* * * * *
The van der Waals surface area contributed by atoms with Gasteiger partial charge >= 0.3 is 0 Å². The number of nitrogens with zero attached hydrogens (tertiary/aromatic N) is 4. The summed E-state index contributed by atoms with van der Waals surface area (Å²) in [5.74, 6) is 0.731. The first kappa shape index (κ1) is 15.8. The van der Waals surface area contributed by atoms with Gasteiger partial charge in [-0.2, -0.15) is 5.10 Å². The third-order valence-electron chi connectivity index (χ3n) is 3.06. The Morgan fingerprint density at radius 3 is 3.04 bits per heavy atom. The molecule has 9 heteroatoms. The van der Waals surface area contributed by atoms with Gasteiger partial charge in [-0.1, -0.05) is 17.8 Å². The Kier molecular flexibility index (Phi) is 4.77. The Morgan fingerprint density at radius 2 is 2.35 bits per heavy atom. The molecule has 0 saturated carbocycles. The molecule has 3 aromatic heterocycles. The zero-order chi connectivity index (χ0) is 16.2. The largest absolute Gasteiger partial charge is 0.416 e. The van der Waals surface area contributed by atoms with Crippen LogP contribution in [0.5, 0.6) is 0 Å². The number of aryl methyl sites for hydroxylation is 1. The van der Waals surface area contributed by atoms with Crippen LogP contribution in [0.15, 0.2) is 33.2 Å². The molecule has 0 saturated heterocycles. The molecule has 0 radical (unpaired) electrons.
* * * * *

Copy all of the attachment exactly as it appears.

The van der Waals surface area contributed by atoms with Gasteiger partial charge >= 0.3 is 0 Å². The number of nitrogens with zero attached hydrogens (tertiary/aromatic N) is 4. The summed E-state index contributed by atoms with van der Waals surface area (Å²) in [5.74, 6) is 0.731. The first kappa shape index (κ1) is 15.8. The van der Waals surface area contributed by atoms with Gasteiger partial charge in [-0.2, -0.15) is 5.10 Å². The third-order valence-electron chi connectivity index (χ3n) is 3.06. The Morgan fingerprint density at radius 3 is 3.04 bits per heavy atom. The molecule has 9 heteroatoms. The van der Waals surface area contributed by atoms with Gasteiger partial charge in [-0.1, -0.05) is 17.8 Å². The Kier molecular flexibility index (Phi) is 4.77. The Morgan fingerprint density at radius 2 is 2.35 bits per heavy atom. The molecule has 0 saturated carbocycles. The molecule has 3 aromatic heterocycles. The zero-order chi connectivity index (χ0) is 16.2. The largest absolute Gasteiger partial charge is 0.416 e. The van der Waals surface area contributed by atoms with Crippen LogP contribution in [0.5, 0.6) is 0 Å². The number of aryl methyl sites for hydroxylation is 1. The van der Waals surface area contributed by atoms with Crippen LogP contribution in [0.15, 0.2) is 33.2 Å². The molecule has 0 saturated heterocycles. The molecule has 0 radical (unpaired) electrons.